Then I toddled off into the village, to arrange for the mail to be delivered to the Post Office here. Although they’re obliged to offer this service, as a matter of courtesy I always ask first.
My phone rang while I was waiting in the queue, so I busied it then rang back when I got outside. It was Allens Fuels from Cannock replying to the message I left earlier. He’ll be able to deliver to the wharf on Wednesday, so that’s a weight off my mind. Ten bags of Taybrite, not my preferred product, but beggars can’t be choosers.
I’ll have to be careful getting them to the boat, each bag has to be carried across the upper lock gate before I can barrow it to the boat. I wouldn’t want to fall in at the moment.

We had a visitor this afternoon as I was oiling my wheels ready for Wednesday. A bit nearer the lock is another boat, NB Festina Lente. Rita was on her way to the shops and stopped for a chat on her way past. I’m sure we’ll see more of her and husband “Scooby” during the next few days….

Here’s an example of the unofficial support structure that operates within the boating community. Ray and Jayne on NB Travelling in No Direction left a message after yesterday’s post regarding finding some coal. They offered to bring some across to us by car if we’re stuck. Bear in mind that we’ve never actually met…. But that will be rectified in the future.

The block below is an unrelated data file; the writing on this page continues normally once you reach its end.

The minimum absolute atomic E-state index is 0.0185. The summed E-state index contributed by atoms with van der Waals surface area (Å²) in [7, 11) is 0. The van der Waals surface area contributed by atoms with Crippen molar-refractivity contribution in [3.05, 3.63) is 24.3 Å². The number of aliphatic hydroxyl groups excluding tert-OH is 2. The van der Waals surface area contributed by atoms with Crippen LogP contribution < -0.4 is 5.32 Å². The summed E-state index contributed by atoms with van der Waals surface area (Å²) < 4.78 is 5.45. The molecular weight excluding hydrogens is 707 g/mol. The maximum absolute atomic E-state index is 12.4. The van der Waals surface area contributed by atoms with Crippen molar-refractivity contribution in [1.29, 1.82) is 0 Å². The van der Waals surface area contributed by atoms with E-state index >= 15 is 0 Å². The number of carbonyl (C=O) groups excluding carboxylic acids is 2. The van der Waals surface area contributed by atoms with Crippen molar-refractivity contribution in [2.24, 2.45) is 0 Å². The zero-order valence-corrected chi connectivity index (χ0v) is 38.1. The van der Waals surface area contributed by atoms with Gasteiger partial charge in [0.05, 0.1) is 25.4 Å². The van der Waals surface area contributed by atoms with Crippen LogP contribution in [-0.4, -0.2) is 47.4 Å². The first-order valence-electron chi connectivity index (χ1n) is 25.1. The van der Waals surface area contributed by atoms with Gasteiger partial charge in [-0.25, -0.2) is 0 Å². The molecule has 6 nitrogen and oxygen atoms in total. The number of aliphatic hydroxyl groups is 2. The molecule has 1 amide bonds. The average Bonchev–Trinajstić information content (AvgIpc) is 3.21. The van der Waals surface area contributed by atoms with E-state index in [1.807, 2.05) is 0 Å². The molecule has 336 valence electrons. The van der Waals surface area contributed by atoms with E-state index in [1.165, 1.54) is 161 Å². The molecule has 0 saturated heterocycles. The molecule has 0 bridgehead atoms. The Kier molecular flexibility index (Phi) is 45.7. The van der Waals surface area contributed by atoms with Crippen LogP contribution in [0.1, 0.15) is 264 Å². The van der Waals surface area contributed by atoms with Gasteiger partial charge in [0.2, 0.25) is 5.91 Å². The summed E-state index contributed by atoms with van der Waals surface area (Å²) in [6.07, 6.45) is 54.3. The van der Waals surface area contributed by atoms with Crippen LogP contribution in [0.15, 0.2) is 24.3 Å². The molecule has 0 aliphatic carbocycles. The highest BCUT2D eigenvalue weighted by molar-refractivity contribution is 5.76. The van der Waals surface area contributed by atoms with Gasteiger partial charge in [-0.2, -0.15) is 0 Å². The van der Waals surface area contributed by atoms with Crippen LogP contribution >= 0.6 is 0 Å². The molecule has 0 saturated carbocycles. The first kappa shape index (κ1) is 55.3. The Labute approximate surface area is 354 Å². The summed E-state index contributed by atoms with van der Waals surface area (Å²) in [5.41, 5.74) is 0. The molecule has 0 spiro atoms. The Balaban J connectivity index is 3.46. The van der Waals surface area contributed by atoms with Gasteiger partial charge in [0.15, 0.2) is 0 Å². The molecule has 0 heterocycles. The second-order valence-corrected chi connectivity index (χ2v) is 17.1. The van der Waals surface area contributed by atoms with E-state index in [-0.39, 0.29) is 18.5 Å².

Thanks, both.

Locks 0, miles 0

Sunday, November 28, 2010

Ice-bound at Penkridge

Well, in common with just about everyone else on the water, we’re not going anywhere. We’re on the 48 hour moorings at Penkridge, but I don’t think we’re going to be penalised for overstaying. We’ve not had much snow yet, just an inch on Friday night, but the temperatures have been well below freezing.

Penkridge mooring
We’re in a good situation here, far better than last January! We’re only 200 yards from the sani-station, and the village centre is less than 10 minutes away. I went up and had a look around the market on Saturday. It’s well worth a visit if you’re here, lots of stalls.
The locals are friendly, used to boaters I guess. Meg’s already made several new chums, both human and canine.
The only concern now is solid fuel. We used the last of the wood this morning, and are now down to 5 days worth of smokeless. I’ll be ringing round the coal merchants in the morning….
One boat arrived yesterday from the south, reporting variable thicknesses of ice up to Gailey. He moored a little nearer the lock and hasn’t moved on today. Nor has anyone else.

Locks 0, miles 0

Friday, November 26, 2010

Brrr… Chilly, init!

-5° last night left us with a frozen canal. The bright sunshine soon cleared the frost off the grass but didn’t make a lot of impression on the ¼” of ice on the water.

Cold outside, roaring fire inside.
Meg and I had a walk up to have a look at Teddesley Park, a little way up the canal.

Across Teddesley Park